Most say time to stop trying to repeal 'Obamacare'

Most say time to stop trying to repeal 'Obamacare'

Most say time to stop trying to repeal 'Obamacare'

Of the 78% who said the Trump administration should do what it can to sustain Obamacare, 51% were Trump supporters. Trump and his administration have suggested taking steps to repeal and replace the ACA.

A majority of the public (57 percent) want to see Republicans in Congress work with Democrats to make improvements to the 2010 health care law, while smaller shares say they want to see Republicans in Congress continue working on their own plan to repeal and replace the ACA (21 percent) or move on from health care to work on other priorities (21 percent). Trump has said the public will blame Democrats for any problems.

Almost two-thirds of the public oppose the president's negotiating tactics, the survey said. While around 6 in 10 overall say Trump should not use such disruptive tactics, a majority of Republicans back that approach.

The poll comes after the failure of the Senate GOP's ObamaCare repeal bill. Since insurers are legally required to reduce those costs, they say blocking the subsidies would force them to increase premiums for millions who buy private insurance, including those whose expenses aren't being reduced.

Sixty percent of those surveyed say that Trump and Republicans in Congress are responsible for any problems with ObamaCare going forward.

More than 7 in 10 Americans disapprove of the way that Republican leaders in Congress are handling their jobs.

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This month's survey again finds more of the public holding a favorable view of the Affordable Care Act than an unfavorable one (52% vs. 39%).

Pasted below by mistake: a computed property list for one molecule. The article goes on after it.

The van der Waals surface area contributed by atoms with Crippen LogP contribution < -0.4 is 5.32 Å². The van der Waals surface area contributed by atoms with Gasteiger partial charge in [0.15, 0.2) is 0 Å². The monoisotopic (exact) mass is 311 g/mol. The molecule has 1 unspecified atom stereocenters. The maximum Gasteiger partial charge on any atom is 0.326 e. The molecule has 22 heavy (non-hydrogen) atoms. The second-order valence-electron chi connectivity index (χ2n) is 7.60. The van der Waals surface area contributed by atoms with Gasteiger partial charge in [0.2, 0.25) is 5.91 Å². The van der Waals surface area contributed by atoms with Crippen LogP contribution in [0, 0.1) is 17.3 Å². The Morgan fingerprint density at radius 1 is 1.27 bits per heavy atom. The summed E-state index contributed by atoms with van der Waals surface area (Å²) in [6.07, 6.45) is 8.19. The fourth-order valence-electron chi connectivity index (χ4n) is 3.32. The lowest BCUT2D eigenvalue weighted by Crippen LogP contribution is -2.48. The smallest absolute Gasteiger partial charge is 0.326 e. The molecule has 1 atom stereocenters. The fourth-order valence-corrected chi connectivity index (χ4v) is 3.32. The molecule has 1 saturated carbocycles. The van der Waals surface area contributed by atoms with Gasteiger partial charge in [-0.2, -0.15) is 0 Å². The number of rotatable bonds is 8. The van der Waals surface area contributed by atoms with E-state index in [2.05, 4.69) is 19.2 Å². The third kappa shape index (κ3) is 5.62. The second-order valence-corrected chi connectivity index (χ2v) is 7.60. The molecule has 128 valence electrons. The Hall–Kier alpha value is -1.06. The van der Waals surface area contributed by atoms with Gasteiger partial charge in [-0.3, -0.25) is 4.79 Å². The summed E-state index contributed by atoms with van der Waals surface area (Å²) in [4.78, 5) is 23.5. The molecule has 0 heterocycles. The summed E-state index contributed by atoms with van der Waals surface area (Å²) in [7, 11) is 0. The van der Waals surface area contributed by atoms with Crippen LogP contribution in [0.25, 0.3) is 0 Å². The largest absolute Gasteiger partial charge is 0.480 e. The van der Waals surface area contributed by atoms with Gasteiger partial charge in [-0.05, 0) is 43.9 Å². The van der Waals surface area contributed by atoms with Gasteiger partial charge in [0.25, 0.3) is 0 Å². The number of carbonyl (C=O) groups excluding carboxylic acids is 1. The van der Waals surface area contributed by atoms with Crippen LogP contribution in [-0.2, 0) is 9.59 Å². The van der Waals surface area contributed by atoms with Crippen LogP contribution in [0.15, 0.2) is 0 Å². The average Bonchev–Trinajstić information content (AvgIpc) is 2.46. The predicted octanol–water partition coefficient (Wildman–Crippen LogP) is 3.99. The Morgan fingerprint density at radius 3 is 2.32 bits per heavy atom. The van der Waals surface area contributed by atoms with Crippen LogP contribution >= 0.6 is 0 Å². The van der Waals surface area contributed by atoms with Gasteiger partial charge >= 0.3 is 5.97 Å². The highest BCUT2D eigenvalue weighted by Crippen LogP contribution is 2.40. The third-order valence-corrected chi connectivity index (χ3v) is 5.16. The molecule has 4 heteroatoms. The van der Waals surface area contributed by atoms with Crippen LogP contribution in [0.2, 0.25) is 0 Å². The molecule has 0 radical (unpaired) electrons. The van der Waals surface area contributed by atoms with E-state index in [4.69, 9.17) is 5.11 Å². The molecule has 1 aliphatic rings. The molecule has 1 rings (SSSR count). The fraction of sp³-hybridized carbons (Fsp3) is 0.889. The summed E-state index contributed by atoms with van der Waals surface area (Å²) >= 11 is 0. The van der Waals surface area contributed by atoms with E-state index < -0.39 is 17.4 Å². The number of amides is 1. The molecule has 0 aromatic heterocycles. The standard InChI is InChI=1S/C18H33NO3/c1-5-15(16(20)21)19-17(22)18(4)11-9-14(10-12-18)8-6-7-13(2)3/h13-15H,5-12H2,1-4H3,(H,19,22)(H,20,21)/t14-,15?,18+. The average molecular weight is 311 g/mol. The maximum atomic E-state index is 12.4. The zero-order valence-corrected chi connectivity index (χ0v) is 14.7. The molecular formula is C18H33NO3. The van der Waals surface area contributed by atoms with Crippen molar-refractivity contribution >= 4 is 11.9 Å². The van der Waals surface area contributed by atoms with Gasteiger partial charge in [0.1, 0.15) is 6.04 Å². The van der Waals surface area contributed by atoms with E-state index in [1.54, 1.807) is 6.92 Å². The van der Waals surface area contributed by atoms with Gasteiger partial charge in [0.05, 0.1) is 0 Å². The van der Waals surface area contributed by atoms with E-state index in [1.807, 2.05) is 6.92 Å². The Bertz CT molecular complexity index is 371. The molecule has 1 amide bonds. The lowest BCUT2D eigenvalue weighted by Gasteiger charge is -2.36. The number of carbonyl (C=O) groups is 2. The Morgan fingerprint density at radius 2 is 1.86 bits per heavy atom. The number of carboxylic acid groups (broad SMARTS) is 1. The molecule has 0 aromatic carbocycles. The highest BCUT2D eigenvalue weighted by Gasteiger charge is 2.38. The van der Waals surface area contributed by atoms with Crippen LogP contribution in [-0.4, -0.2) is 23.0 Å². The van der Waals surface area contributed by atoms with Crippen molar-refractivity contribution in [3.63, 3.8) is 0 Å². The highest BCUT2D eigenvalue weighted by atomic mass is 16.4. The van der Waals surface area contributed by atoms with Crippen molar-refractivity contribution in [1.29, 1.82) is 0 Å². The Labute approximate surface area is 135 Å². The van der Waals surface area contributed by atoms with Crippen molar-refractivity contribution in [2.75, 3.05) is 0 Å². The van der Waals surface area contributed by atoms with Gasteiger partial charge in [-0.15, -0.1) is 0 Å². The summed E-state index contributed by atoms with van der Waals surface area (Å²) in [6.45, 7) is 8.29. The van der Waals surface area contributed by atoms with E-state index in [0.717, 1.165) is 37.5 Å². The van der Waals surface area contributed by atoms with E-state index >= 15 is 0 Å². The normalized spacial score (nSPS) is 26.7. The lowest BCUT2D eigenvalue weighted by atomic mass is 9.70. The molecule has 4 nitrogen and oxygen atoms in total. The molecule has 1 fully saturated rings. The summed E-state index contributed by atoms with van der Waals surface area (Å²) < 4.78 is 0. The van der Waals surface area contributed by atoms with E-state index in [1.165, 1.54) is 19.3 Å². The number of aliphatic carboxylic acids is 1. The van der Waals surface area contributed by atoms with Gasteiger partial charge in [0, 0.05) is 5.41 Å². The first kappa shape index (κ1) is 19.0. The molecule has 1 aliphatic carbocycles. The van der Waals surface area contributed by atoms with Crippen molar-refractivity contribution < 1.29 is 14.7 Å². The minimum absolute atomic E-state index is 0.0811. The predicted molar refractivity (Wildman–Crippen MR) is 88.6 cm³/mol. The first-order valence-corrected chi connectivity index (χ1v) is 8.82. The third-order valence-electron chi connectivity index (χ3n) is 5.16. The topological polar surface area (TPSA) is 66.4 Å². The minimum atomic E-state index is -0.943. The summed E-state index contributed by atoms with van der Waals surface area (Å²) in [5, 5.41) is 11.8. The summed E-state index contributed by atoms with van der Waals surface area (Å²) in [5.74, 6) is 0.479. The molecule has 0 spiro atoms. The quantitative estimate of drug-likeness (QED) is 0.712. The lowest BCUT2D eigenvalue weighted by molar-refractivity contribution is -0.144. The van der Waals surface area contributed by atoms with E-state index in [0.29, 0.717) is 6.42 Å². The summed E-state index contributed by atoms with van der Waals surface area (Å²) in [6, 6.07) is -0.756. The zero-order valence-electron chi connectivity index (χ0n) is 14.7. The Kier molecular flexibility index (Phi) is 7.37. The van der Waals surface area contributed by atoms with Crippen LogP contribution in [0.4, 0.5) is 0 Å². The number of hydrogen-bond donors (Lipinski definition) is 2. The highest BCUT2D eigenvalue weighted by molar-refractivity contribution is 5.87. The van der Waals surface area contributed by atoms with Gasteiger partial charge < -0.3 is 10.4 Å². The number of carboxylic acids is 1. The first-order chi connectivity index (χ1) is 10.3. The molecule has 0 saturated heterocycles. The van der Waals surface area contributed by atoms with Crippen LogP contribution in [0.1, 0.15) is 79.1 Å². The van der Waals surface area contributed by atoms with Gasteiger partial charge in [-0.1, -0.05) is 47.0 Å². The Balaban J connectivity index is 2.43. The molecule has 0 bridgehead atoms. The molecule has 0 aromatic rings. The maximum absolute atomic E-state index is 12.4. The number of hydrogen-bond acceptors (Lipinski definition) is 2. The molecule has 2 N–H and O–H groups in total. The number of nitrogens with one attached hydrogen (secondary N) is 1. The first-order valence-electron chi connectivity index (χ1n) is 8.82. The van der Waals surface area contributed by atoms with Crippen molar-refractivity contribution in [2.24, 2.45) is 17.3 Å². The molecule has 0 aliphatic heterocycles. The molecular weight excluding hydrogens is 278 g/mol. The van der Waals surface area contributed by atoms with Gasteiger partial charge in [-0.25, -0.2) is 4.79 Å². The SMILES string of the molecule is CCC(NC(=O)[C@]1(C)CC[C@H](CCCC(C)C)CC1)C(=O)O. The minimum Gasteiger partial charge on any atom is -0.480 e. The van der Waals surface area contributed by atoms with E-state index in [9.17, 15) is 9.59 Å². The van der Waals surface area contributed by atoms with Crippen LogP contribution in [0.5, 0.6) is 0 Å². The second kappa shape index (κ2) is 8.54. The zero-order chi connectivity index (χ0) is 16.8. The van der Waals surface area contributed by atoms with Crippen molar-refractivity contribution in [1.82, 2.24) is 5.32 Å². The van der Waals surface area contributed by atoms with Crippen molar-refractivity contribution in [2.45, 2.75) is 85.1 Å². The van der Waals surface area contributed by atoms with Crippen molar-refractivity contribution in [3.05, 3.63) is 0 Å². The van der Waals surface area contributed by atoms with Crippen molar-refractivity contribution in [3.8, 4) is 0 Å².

Asked the same question however about the Democratic leadership, 34% approved of the way they are carrying out their jobs compared to 59% who disapproved.

Similarly, six in 10 (60%) say that insurers' decisions not to sell insurance plans in certain marketplaces will affect everyone with insurance, and three-quarters (76%) say so about insurers charging higher premiums in certain marketplaces.

This month's survey also probes the public's views about the Affordable Care Act's insurance marketplaces, which allow Americans who don't get insurance through their employer to shop for and purchase insurance, with tax credits available to low- and moderate-income customers.

Americans in general have a 16 percent approval of Congress which is also a record low for 2017, a drop of four percentage points from the 20 percent Gallup recorded in July.

The survey was conducted August 1-6, 2017, among a nationally representative random digit dial telephone sample of 1,211 adults ages 18 and older, living in the United States, including Alaska and Hawaii (note: persons without a telephone could not be included in the random selection process).

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